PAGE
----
Hyperglycemia in the pediatric intensive care unit

Genna W. Klein, Joanne M. Hojsak, Robert Rapaport

Research output: Contribution to journalReview articlepeer-review

28 Scopus citations


PURPOSE OF REVIEW: Studies on critically ill adults demonstrate the benefits of glycemic control. There is a paucity of data, however, in pediatric intensive care settings. This review summarizes sentinel papers in the adult literature, outlines mechanisms by which hyperglycemia mediates its effects in the critically ill, highlighting those described in pediatrics, and discusses studies that associate hyperglycemia with negative outcome in critically ill children. RECENT FINDINGS: Retrospective studies and prospective cohort studies have linked hyperglycemia to worse outcome in critically ill children. Investigations in small, homogenous groups, such as trauma, sepsis, burn and neonatal patients, have shown negative associations between hyperglycemia and injury-specific outcomes and have elucidated previously proposed mechanisms of tissue injury in children. In addition, certain properties of hyperglycemia, such as duration, peak, and excursion, may be more relevant than absolute levels of glucose. Larger studies generalize findings to heterogeneous pediatric intensive care populations, across ages and diagnoses. Further, in studies accounting for insulin administration, no obvious increases in hypoglycemia-related morbidity have been noted. SUMMARY: Glucose control in pediatric intensive care has been receiving increasing attention. Large, prospective studies are needed to address certain issues in pediatrics, such as differences in diseases, target values, complications of disease, risks and sequelae of hypoglycemia and logistical challenges.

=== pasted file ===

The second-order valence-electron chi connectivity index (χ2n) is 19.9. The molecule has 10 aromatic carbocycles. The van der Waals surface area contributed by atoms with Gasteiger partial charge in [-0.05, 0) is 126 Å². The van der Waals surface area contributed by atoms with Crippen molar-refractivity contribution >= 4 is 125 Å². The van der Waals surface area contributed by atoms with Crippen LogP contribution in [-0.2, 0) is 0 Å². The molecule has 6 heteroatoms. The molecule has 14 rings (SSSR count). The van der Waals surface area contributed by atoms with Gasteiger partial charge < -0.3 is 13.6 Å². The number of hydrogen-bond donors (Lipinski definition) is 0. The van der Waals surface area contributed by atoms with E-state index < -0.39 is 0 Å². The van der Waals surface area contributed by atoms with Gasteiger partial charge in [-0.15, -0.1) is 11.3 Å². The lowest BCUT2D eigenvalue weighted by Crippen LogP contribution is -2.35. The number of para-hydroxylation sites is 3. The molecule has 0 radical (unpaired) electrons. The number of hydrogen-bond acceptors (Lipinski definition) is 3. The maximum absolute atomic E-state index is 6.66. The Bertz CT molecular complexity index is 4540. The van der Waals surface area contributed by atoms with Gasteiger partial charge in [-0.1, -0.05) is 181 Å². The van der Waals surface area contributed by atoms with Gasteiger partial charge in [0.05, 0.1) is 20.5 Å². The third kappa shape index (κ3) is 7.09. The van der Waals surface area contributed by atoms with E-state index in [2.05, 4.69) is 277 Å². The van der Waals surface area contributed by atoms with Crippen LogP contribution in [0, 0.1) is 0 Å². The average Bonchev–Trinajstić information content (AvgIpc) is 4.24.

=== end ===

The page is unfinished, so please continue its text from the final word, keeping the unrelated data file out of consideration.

Original languageEnglish
Pages (from-to)187-192
Number of pages6
JournalCurrent Opinion in Clinical Nutrition and Metabolic Care
Issue number2
StatePublished - Mar 2007
Externally publishedYes


  • Glucose
  • Outcome
  • Pediatric intensive care unit


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